You all know the history of the Nile; how, when the rains fall very heavily in March and April in the mountains of Abyssinia, the river comes rushing down and brings with it a load of mud which it spreads out over the Nile valley in Egypt. This annual layer of mud is so thin that it takes a thousand years for it to become 2 or 3 feet thick; but besides that which falls in the valley a great deal is taken to the mouth of the river and there forms new land, making what is called the “Delta” of the Nile. Alexandria, Rosetta, and Damietta, are towns which are all built on land made of Nile mud which was carried down ages and ages ago, and which has now become firm and hard like the rest of the country. You will easily remember other deltas mentioned in books, and all these are made of the mud carried down from the land to the sea. The delta of the Ganges and Brahmapootra in India, is actually as large as the whole of England and Wales, (58,311 square miles.) and the River Mississippi in America drains such a large tract of country that its delta grows, Mr. Geikie tells us, at the rate of 86 yards in year.
All this new land laid down in Egypt, in India, in America, and in other places, is the work of water. Even on the Thames you may see mud-banks, as at Gravesend, which are made of earth brought from the interior of England. But at the mouth of the Thames the sea washes up very strongly every tide, and so it carries most of the mud away and prevents a delta growing up there. If you will look about when you are at the seaside, and notice wherever a stream flows down into the sea, you may even see little miniature deltas being formed there, though the sea generally washes them away again in a few hours, unless the place is well sheltered.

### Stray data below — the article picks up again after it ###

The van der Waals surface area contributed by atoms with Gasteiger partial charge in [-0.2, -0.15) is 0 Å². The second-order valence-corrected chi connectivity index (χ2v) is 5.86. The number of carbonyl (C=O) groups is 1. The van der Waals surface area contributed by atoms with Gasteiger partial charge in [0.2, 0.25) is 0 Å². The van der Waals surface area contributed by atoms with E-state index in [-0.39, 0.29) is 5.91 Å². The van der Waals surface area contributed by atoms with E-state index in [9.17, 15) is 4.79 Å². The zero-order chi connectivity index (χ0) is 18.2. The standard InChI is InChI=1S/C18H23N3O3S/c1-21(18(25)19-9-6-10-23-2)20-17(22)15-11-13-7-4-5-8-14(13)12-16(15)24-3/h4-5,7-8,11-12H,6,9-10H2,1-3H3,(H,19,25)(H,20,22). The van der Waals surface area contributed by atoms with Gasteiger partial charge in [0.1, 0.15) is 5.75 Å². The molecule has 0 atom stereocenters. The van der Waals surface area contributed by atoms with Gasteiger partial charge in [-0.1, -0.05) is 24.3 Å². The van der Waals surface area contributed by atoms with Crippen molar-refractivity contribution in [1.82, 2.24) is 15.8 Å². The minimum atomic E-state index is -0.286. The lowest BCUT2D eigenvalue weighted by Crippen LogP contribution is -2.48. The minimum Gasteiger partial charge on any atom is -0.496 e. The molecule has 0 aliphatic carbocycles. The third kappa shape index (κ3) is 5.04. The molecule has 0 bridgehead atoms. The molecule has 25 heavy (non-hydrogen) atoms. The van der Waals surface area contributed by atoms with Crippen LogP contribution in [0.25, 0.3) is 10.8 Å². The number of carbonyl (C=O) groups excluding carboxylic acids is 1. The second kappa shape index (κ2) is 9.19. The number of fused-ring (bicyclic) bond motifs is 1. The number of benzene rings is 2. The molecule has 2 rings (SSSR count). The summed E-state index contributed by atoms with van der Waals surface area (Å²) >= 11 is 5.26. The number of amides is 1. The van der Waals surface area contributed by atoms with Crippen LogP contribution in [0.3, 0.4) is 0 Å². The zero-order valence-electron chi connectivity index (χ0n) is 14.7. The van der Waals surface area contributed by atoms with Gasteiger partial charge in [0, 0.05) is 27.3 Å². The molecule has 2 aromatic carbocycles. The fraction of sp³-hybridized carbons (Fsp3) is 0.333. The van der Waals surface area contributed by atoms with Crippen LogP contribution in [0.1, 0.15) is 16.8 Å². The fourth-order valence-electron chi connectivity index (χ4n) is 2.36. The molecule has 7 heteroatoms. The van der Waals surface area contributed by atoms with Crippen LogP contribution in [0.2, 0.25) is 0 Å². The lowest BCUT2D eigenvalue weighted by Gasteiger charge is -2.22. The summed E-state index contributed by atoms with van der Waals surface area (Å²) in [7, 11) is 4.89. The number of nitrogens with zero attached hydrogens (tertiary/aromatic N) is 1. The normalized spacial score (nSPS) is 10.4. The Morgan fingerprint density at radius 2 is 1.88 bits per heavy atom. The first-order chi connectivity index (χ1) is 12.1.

This, then, is what becomes of the earth carried down by rivers. Either on plains, or in lakes, or in the sea, it falls down to form new land. But what becomes of the dissolved chalk and other substances? We have seen that a great deal of it is used by river and sea animals to build their shells and skeletons, and some of it is left on the surface of the ground by springs when the water evaporates. It is this carbonate of lime which forms a hard crust over anything upon which it may happen to be deposited, and then these things are called “petrified.”
But it is in the caves and hollows of the earth that this dissolved matter is built up into the most beautiful forms. If you have ever been to Buxton in Derbyshire, you will probably have visited a cavern called Poole’s Cavern, not far from there, which when you enter it looks as if it were built up entirely of rods of beautiful transparent white glass, hanging from the ceiling, from the walls, or rising up from the floor. In this cavern, and many others like it,*(See the picture at the head of the lecture.) water comes dripping through the roof, and as it falls carbonate of lime forms itself into a thin, white film on the roof,